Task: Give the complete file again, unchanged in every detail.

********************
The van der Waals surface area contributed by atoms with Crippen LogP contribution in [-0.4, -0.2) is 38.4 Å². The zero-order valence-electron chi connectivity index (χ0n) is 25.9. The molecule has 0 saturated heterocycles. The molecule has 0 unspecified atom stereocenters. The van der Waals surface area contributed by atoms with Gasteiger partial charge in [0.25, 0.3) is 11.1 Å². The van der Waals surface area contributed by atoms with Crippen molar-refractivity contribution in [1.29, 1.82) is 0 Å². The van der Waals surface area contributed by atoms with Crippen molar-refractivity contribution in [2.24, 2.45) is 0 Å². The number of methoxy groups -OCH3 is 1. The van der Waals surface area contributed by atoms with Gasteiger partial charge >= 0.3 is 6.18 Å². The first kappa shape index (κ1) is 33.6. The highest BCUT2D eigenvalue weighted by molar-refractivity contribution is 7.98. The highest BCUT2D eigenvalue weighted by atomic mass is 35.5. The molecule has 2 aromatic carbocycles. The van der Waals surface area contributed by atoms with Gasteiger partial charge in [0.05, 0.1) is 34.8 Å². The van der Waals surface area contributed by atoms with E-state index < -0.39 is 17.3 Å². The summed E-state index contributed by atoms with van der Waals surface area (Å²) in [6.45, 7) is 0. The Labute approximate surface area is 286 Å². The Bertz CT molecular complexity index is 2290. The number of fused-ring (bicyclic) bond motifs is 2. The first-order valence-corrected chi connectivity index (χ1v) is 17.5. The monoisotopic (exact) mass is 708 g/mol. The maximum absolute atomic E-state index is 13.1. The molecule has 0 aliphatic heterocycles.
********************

The van der Waals surface area contributed by atoms with Crippen LogP contribution in [-0.4, -0.2) is 38.4 Å². The zero-order valence-electron chi connectivity index (χ0n) is 25.9. The molecule has 0 saturated heterocycles. The molecule has 0 unspecified atom stereocenters. The van der Waals surface area contributed by atoms with Gasteiger partial charge in [0.25, 0.3) is 11.1 Å². The van der Waals surface area contributed by atoms with Crippen molar-refractivity contribution in [1.29, 1.82) is 0 Å². The van der Waals surface area contributed by atoms with Crippen molar-refractivity contribution in [2.24, 2.45) is 0 Å². The number of methoxy groups -OCH3 is 1. The van der Waals surface area contributed by atoms with Gasteiger partial charge >= 0.3 is 6.18 Å². The first kappa shape index (κ1) is 33.6. The highest BCUT2D eigenvalue weighted by molar-refractivity contribution is 7.98. The highest BCUT2D eigenvalue weighted by atomic mass is 35.5. The molecule has 2 aromatic carbocycles. The van der Waals surface area contributed by atoms with Gasteiger partial charge in [0.05, 0.1) is 34.8 Å². The van der Waals surface area contributed by atoms with E-state index < -0.39 is 17.3 Å². The summed E-state index contributed by atoms with van der Waals surface area (Å²) in [6.45, 7) is 0. The Labute approximate surface area is 286 Å². The Bertz CT molecular complexity index is 2290. The number of fused-ring (bicyclic) bond motifs is 2. The first-order valence-corrected chi connectivity index (χ1v) is 17.5. The monoisotopic (exact) mass is 708 g/mol. The maximum absolute atomic E-state index is 13.1. The molecule has 0 aliphatic heterocycles.